“As the amount of collagen in your body decreases with age, your risk of degenerative joint disorders such as osteoarthritis increases. Collagen helps maintain the integrity of your cartilage, the rubber-like tissue that protects your joints.”

The average collagen supplement only contains 10 grams of protein per scoop but is essentially pure protein (containing <1 g of carbs and fat per scoop).

What Is Whey Protein?

what is whey protein

Whey is a dairy-based protein made from the liquid left after cheese production. The liquid is collected, purified, and dried to make the protein powder. 

A key feature of whey protein is its large concentration of leucine––one of the nine essential amino acids necessary for muscle protein synthesis (a precursor to muscle growth).

Whey protein comes in various forms based on the level of processing. The most popular forms are whey concentrate and whey isolate

Whey concentrate is less processed and contains more protein, fat, and carbs, with approximately 24 grams per scoop, whereas whey isolate is more processed and is nearly pure protein, with around 27 grams per scoop.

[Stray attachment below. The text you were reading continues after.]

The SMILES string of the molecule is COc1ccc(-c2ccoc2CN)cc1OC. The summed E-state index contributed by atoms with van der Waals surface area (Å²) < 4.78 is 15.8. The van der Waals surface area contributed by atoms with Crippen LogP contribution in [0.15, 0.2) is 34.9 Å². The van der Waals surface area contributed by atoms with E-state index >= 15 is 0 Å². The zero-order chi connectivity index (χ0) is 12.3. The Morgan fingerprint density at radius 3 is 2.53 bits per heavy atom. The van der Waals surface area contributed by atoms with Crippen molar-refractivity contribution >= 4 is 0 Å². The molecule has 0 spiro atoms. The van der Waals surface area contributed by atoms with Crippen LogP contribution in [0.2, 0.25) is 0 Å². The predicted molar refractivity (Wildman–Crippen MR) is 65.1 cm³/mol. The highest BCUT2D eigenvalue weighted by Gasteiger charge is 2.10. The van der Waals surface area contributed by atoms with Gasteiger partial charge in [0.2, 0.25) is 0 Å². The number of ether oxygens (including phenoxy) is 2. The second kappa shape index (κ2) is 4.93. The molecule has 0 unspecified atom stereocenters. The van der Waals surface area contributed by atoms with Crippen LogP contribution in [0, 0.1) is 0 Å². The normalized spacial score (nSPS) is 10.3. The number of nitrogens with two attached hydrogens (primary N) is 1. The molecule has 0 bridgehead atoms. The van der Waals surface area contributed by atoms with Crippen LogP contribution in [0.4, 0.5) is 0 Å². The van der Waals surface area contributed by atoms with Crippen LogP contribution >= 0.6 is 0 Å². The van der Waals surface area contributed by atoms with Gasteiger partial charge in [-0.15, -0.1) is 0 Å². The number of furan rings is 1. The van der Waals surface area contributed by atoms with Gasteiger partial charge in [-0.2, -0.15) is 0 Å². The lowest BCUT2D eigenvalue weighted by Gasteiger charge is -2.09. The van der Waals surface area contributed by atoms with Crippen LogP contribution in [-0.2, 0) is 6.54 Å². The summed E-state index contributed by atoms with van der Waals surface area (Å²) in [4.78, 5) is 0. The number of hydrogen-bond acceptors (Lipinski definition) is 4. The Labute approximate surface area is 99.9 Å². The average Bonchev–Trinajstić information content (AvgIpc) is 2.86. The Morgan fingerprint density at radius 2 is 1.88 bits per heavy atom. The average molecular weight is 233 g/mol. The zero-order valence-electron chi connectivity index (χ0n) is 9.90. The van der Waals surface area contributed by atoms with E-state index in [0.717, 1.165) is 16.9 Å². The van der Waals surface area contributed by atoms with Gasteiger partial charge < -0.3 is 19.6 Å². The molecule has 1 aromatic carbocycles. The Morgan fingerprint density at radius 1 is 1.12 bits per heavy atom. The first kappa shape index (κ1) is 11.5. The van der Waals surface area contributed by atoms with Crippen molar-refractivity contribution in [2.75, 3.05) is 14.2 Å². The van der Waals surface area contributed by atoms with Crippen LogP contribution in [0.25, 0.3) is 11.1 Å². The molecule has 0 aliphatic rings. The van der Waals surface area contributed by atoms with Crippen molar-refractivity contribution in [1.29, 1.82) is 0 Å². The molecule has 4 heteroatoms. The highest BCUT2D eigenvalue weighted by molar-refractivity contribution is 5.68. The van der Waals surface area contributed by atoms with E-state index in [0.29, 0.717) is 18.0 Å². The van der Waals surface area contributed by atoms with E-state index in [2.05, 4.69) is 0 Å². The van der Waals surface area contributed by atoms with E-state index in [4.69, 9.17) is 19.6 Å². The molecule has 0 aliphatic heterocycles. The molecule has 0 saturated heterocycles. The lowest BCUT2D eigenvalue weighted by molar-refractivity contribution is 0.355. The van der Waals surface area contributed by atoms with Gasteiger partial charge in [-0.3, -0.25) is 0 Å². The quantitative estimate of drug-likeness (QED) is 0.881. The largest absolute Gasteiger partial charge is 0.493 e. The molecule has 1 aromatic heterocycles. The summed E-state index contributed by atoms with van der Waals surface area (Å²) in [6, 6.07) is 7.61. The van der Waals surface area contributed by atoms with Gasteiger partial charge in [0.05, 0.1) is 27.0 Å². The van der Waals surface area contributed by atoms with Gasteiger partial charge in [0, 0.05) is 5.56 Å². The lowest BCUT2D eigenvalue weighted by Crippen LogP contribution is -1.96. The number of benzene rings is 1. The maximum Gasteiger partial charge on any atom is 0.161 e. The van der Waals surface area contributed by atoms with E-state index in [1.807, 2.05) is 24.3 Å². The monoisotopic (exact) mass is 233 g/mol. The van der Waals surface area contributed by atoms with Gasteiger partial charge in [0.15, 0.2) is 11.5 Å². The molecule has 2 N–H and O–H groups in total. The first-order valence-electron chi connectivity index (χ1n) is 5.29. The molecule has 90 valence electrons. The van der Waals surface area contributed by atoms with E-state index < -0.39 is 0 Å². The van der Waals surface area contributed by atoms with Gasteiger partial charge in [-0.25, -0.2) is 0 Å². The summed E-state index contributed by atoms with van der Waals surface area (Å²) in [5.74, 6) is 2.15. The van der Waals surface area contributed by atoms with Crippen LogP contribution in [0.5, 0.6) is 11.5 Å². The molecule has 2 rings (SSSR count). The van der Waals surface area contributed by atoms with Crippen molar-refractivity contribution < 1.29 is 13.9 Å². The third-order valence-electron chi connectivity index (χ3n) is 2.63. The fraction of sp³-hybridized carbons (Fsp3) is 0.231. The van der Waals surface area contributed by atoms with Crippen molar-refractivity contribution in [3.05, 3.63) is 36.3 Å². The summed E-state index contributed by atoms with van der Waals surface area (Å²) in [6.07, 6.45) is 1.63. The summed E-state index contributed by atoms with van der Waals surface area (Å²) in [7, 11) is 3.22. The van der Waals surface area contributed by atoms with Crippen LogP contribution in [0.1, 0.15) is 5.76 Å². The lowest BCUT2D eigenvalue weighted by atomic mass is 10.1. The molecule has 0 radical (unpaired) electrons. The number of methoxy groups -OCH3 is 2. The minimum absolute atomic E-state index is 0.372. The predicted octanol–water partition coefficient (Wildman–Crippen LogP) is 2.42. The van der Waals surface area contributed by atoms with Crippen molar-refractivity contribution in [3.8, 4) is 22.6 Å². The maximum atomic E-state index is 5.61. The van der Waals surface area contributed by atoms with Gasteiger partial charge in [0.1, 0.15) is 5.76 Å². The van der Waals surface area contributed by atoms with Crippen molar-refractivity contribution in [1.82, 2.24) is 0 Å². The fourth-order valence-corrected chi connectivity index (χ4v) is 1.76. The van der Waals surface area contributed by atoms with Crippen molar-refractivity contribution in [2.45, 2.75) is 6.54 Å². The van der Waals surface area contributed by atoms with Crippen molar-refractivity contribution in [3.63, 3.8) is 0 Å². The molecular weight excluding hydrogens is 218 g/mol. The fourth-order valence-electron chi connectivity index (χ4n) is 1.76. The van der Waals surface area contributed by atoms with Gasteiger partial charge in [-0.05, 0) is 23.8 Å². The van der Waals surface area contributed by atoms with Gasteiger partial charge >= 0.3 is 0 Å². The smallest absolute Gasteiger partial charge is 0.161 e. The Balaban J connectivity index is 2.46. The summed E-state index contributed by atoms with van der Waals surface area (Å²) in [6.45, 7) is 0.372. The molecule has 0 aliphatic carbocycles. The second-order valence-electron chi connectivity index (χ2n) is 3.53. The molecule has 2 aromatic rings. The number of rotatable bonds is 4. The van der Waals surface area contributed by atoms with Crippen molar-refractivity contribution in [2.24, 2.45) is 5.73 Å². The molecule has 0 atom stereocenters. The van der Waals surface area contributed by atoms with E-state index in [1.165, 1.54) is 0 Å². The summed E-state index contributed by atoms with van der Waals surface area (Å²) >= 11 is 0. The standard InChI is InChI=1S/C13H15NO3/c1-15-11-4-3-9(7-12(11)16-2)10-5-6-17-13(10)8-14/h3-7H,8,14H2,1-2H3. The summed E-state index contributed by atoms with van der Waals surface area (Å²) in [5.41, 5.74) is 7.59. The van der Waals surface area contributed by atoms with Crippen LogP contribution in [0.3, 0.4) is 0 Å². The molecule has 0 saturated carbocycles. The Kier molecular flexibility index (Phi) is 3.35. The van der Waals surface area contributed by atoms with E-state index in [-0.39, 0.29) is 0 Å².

Whey is one of the most popular proteins on the market and is praised for its wide range of flavor options, affordable price, and relatively good digestibility score.

8 Differences Between Collagen vs. Whey Protein

The main differences between collagen and whey protein are:

1. Nutritional Information

The following table gives an overview of the nutritional facts of collagen and whey protein:

Nutritional Info (100 grams)Whey Protein IsolateCollagen Protein
Calories364 calories360 calories
Protein90.9 grams (99% of calories)90 grams (99% of calories)

(Remember that these are averages and could vary from brand to brand.)

The two types of protein are evenly matched based on their amounts of calories, protein, and sodium. 

Whey has double the calcium (which is minimal, given that the recommended daily intake for adults is 1,000 mg daily).